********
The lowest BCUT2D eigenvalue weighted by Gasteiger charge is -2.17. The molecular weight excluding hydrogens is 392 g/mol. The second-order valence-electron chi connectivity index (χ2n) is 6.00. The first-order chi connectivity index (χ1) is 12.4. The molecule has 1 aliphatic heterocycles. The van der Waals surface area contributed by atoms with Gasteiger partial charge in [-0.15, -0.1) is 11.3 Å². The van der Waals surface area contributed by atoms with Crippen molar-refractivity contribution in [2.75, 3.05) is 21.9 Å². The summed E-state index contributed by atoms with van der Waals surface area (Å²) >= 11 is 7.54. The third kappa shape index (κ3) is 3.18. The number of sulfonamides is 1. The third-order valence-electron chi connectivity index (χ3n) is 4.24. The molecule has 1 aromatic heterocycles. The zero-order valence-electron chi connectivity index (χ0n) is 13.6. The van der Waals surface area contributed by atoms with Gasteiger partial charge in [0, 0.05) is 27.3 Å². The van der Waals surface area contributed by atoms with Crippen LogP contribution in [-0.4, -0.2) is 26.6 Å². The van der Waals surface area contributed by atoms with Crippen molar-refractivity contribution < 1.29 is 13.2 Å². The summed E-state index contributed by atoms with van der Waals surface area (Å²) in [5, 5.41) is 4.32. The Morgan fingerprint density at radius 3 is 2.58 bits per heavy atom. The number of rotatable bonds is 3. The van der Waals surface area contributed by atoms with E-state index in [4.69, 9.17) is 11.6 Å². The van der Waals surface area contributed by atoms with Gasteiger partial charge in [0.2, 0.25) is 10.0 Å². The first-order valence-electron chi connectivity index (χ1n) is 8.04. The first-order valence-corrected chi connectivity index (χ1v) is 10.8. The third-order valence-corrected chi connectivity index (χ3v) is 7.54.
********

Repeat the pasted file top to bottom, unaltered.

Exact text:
The lowest BCUT2D eigenvalue weighted by Gasteiger charge is -2.17. The molecular weight excluding hydrogens is 392 g/mol. The second-order valence-electron chi connectivity index (χ2n) is 6.00. The first-order chi connectivity index (χ1) is 12.4. The molecule has 1 aliphatic heterocycles. The van der Waals surface area contributed by atoms with Gasteiger partial charge in [-0.15, -0.1) is 11.3 Å². The van der Waals surface area contributed by atoms with Crippen molar-refractivity contribution in [2.75, 3.05) is 21.9 Å². The summed E-state index contributed by atoms with van der Waals surface area (Å²) >= 11 is 7.54. The third kappa shape index (κ3) is 3.18. The number of sulfonamides is 1. The third-order valence-electron chi connectivity index (χ3n) is 4.24. The molecule has 1 aromatic heterocycles. The zero-order valence-electron chi connectivity index (χ0n) is 13.6. The van der Waals surface area contributed by atoms with Gasteiger partial charge in [0, 0.05) is 27.3 Å². The van der Waals surface area contributed by atoms with Crippen LogP contribution in [-0.4, -0.2) is 26.6 Å². The van der Waals surface area contributed by atoms with Crippen molar-refractivity contribution < 1.29 is 13.2 Å². The summed E-state index contributed by atoms with van der Waals surface area (Å²) in [5, 5.41) is 4.32. The Morgan fingerprint density at radius 3 is 2.58 bits per heavy atom. The number of rotatable bonds is 3. The van der Waals surface area contributed by atoms with E-state index in [4.69, 9.17) is 11.6 Å². The van der Waals surface area contributed by atoms with Gasteiger partial charge in [0.2, 0.25) is 10.0 Å². The first-order valence-electron chi connectivity index (χ1n) is 8.04. The first-order valence-corrected chi connectivity index (χ1v) is 10.8. The third-order valence-corrected chi connectivity index (χ3v) is 7.54.